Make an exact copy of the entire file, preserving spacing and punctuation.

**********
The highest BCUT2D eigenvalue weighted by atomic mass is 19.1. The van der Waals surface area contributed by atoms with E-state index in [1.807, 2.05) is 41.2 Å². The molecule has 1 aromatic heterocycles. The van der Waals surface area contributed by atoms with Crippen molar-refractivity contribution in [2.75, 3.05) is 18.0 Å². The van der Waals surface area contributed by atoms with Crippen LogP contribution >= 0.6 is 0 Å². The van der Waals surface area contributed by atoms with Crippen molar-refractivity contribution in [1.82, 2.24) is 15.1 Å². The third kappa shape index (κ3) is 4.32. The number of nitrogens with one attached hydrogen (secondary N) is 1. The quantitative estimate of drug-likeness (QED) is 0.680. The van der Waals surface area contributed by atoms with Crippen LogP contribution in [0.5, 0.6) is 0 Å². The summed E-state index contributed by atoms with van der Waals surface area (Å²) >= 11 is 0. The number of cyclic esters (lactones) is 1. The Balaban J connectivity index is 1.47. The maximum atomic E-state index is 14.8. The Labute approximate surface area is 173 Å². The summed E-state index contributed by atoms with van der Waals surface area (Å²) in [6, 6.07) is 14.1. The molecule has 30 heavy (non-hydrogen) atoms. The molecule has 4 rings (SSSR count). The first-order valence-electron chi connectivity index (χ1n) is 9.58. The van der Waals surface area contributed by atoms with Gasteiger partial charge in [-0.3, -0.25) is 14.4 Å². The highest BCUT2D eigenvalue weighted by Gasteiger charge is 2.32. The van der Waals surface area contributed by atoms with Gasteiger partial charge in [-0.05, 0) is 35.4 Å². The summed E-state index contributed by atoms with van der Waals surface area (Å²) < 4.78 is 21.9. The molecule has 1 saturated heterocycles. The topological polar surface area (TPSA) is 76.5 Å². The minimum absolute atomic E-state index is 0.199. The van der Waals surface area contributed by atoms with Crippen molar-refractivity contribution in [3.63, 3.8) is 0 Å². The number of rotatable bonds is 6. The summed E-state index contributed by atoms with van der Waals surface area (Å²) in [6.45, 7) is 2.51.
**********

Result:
The highest BCUT2D eigenvalue weighted by atomic mass is 19.1. The van der Waals surface area contributed by atoms with E-state index in [1.807, 2.05) is 41.2 Å². The molecule has 1 aromatic heterocycles. The van der Waals surface area contributed by atoms with Crippen molar-refractivity contribution in [2.75, 3.05) is 18.0 Å². The van der Waals surface area contributed by atoms with Crippen LogP contribution >= 0.6 is 0 Å². The van der Waals surface area contributed by atoms with Crippen molar-refractivity contribution in [1.82, 2.24) is 15.1 Å². The third kappa shape index (κ3) is 4.32. The number of nitrogens with one attached hydrogen (secondary N) is 1. The quantitative estimate of drug-likeness (QED) is 0.680. The van der Waals surface area contributed by atoms with Crippen LogP contribution in [0.5, 0.6) is 0 Å². The summed E-state index contributed by atoms with van der Waals surface area (Å²) >= 11 is 0. The number of cyclic esters (lactones) is 1. The Balaban J connectivity index is 1.47. The maximum atomic E-state index is 14.8. The Labute approximate surface area is 173 Å². The summed E-state index contributed by atoms with van der Waals surface area (Å²) in [6, 6.07) is 14.1. The molecule has 30 heavy (non-hydrogen) atoms. The molecule has 4 rings (SSSR count). The first-order valence-electron chi connectivity index (χ1n) is 9.58. The van der Waals surface area contributed by atoms with Gasteiger partial charge in [-0.3, -0.25) is 14.4 Å². The highest BCUT2D eigenvalue weighted by Gasteiger charge is 2.32. The van der Waals surface area contributed by atoms with Gasteiger partial charge in [-0.05, 0) is 35.4 Å². The summed E-state index contributed by atoms with van der Waals surface area (Å²) < 4.78 is 21.9. The molecule has 1 saturated heterocycles. The topological polar surface area (TPSA) is 76.5 Å². The minimum absolute atomic E-state index is 0.199. The van der Waals surface area contributed by atoms with Crippen molar-refractivity contribution in [3.63, 3.8) is 0 Å². The number of rotatable bonds is 6. The summed E-state index contributed by atoms with van der Waals surface area (Å²) in [6.45, 7) is 2.51.